Many are worried that France’s independent bookstores – already battling big retailers and online giants – may not survive and be forced to close for another Covid-19 lockdown.
France’s independent bookstores were forced to close when the country entered a second phase of lockdown on October 30 to stop the recrudescence of Covid-19 cases. Trade unions and others have criticized the decision and are organizing initiatives to support booksellers.
“As theaters and cinemas are closed, bookstores are the last place you can access culture,” said Anne Martelle, president of the Union of French Booksellers. “Going to a bookstore is a low-risk cultural activity, so it’s a shame to stop.”
In recent days, France’s cultural community has spared no effort to lobby the government to keep bookstores open. The sector’s main unions issued a joint statement on 28 October, asking the authorities to “leave them open so that the closure does not lead to cultural isolation”.
Journalist and literary critic François Busnel launched a petition against their closure on Friday. Closing bookstores means “depriving us of the best weapon we have to fight malicious ideas”, he told the Franceinfo media network, referring to the terrorist attack at the Basilica of Notre-Dame in Nice the day before.
“There are millions of people in this country – and we could see it in the first lockdown – who want to read and need to read,” Busnel said. At the same time, closing bookstores means putting part of the cultural sector in “an uncertain state and in some cases out of order”.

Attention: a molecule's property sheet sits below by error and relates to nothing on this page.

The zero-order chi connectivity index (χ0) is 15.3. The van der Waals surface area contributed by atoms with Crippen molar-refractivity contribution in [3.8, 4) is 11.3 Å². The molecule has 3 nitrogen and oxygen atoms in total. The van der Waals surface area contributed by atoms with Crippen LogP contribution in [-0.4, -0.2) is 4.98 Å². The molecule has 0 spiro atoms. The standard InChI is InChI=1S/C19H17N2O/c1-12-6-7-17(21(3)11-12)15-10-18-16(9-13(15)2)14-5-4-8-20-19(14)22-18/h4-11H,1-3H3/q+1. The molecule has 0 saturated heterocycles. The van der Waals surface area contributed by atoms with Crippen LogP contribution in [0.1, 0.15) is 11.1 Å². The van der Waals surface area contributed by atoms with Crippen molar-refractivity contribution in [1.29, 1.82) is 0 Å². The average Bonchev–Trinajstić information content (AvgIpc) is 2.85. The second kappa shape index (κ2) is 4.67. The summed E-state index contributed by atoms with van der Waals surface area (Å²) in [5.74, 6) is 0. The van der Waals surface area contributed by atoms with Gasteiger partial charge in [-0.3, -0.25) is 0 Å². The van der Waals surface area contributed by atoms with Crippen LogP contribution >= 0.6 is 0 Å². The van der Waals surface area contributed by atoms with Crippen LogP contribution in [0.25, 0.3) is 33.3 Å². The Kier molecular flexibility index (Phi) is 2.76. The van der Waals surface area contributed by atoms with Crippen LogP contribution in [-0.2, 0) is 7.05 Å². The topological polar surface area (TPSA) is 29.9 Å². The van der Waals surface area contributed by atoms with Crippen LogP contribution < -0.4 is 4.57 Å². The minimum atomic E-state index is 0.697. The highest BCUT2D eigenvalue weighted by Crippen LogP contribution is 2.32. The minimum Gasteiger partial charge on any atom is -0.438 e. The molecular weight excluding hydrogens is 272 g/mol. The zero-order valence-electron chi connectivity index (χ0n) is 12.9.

Busnel added that President Emmanuel Macron should meet with writers and representatives of the Union of French Booksellers so they could make their case for a reopening.
“At a time when so many of us feel stressed and isolated, books allow us to reflect on the nature of human life in all its aspects,” said Vincent Montagne, president of the National Union of Editors.
“It’s a basic good that is essential for those whose hunger cannot be satiated with food alone.”
‘A great gift for Amazon’
The organizers of literary awards have also given their support to the campaign to keep bookstores open. France’s famous Prix Goncourt, for example, is “postponed indefinitely because bookstores are closing,” Françoise Rossinot, head of the Goncourt Academy, told AFP. The prize is usually awarded in November.
“The price should continue for the sake of book sales,” Rossinot said. As bookstores have to close, backstage sales will continue to be online – via Amazon and the French retail chain Fnac.
“It’s a real blow to bookstores and a great gift for Amazon and Fnac, just weeks from the very important Christmas season,” Martelle said.
In response to shouts from bookstores, the government announced Friday that bookstores in supermarkets would close. Fnac closed the book department at all its locations for two weeks.
Montagne said bookstores play a key role in promoting books that other retailers, such as Amazon, do not.
“Independent bookstores make it possible to promote many new books that have a short lifespan and need to gain momentum,” he said.
“We can not just focus on bestsellers.”
In light of the damage the closures will cause to the sector, the government has promised to reconsider the closure of bookstores in two weeks.
So far this year, French bookstores have experienced an “operating loss of two and a half months” when including the impact of the previous lockdown, according to Martelle. This second closure can only exacerbate a bad situation, especially since Christmas sales usually “make up 25 percent of a bookstore’s annual turnover”.
Book sales rose again after the end of the first lockdown, and French booksellers received a grant of 25 million euros from the French Ministry of Culture.
But bookstores already operate with extremely thin margins because French law limits the price of books.
“Because of this, even the smallest lockdown measures can quickly put a store in poor financial condition,” Martelle said.
Meanwhile, click-and-collect – introduced during the initial lockout to allow customers to shop online and pick up their books at the entrance to stores – represents only about 10 percent of revenue.
“There is a great risk that some French bookstores will not be open before Christmas,” Montagne said.
This article was translated from the original in French.